It’s really hard to put feelings into words for the wildfires which raged this week, and by the way, are still raging. Fortunately for us the active areas are not nearby, but many others are still at risk. And many, many people have lost loved ones, homes, other possessions; we are quite fortunate by comparison.
It’s the numbers that still stick in my head. From about 9:30pm on Sunday, when the Tubbs Fire was first reported near Calistoga (north end of Napa Valley) to this fire reaching more heavily populated areas in Santa Rosa (Sonoma County) at 1:30am Monday, the fire traveled about 8 miles. Put a different way, that’s 2 miles per hour, or a little over the length of a football field every 2 minutes. There was no warning for so many people.
We were awakened about 2:30am Monday morning by a neighbor ringing our doorbell and pounding on the door. (Thank you!) The hills behind us were glowing red/orange; there was thick smoke in the air. We grabbed our kitten, and what we thought were the essentials, and were out the door in about 15 minutes. (Laptops and cell phones? Check. Charger cords? Oops. Pretty common mistake apparently.) We went to our town square, where a number of people had gathered. One restaurant had heard about the fires before closing time, and had just stayed open all night, providing television, coffee, water and restrooms to any and all. We talked to both our boys. Our younger son lives about 30 minutes drive southwest of us, and thankfully was in no danger from the fires. Our older son had been up since 1:30am or so monitoring the fires as best he could, and at 4pm he and his family left their house. We met up with Brandon and family at his winery, Armida, and spent the next 30 hours up there. Armida had power, had television, had internet. It also had, from the western edge of Dry Creek Valley, views east and north to track the fires. Fortunately, it stayed as a distant (smoky) view, since the fires never got close to Armida.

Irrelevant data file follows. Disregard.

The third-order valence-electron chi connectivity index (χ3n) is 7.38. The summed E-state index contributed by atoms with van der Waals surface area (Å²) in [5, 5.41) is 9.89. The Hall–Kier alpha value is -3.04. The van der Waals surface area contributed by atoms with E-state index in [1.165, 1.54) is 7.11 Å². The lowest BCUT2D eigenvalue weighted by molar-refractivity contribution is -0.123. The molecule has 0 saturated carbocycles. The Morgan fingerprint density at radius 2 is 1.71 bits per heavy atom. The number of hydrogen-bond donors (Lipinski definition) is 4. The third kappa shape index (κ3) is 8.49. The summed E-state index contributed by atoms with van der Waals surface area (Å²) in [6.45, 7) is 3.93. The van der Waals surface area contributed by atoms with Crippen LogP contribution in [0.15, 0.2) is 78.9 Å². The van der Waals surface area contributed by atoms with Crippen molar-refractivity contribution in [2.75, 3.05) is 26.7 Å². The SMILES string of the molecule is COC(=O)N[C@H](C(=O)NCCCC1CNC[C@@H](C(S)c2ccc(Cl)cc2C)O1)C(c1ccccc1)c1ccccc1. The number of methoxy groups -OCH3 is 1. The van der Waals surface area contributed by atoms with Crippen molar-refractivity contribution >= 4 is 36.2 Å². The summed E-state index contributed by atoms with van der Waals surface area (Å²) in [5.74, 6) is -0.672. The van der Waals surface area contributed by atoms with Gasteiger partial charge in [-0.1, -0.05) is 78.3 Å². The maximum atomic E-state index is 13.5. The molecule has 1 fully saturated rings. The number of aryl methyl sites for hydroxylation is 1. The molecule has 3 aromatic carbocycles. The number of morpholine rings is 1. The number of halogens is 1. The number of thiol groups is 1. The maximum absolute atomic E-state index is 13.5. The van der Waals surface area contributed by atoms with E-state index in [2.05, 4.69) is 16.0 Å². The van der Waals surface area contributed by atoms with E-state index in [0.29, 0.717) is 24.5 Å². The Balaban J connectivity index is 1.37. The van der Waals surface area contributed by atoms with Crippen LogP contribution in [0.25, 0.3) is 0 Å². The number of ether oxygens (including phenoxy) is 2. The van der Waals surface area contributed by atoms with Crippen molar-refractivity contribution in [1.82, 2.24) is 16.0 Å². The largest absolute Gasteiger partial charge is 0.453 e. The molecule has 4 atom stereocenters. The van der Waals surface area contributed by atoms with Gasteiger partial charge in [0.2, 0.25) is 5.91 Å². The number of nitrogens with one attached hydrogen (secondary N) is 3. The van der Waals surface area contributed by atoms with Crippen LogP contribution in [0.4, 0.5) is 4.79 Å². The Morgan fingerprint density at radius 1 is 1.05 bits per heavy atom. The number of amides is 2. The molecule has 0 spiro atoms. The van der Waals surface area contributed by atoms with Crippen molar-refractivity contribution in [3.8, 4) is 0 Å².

We were allowed back into our house on Tuesday. Power never went out, so we still had the food in the fridge and freezer. Internet was out, and the gas was shut off. No hot water (which is a luxury that I will never take for granted again.) Brandon and family joined us at our house, as they still weren’t allowed back into theirs.
The fires came within about 1/2 mile of our house, and within about 1 mile of Brandon’s house.
One week later, the fires are still burning, people are still sorting through the ashes, and people are still unaccounted for. It’s still too fresh to take any lessons from this, except 1) don’t take life for granted, and 2) think about your emergency go list.
People have asked about the impact of the fires on the 2017 harvest, and on wineries and vineyards. Let’s take that up in a separate post.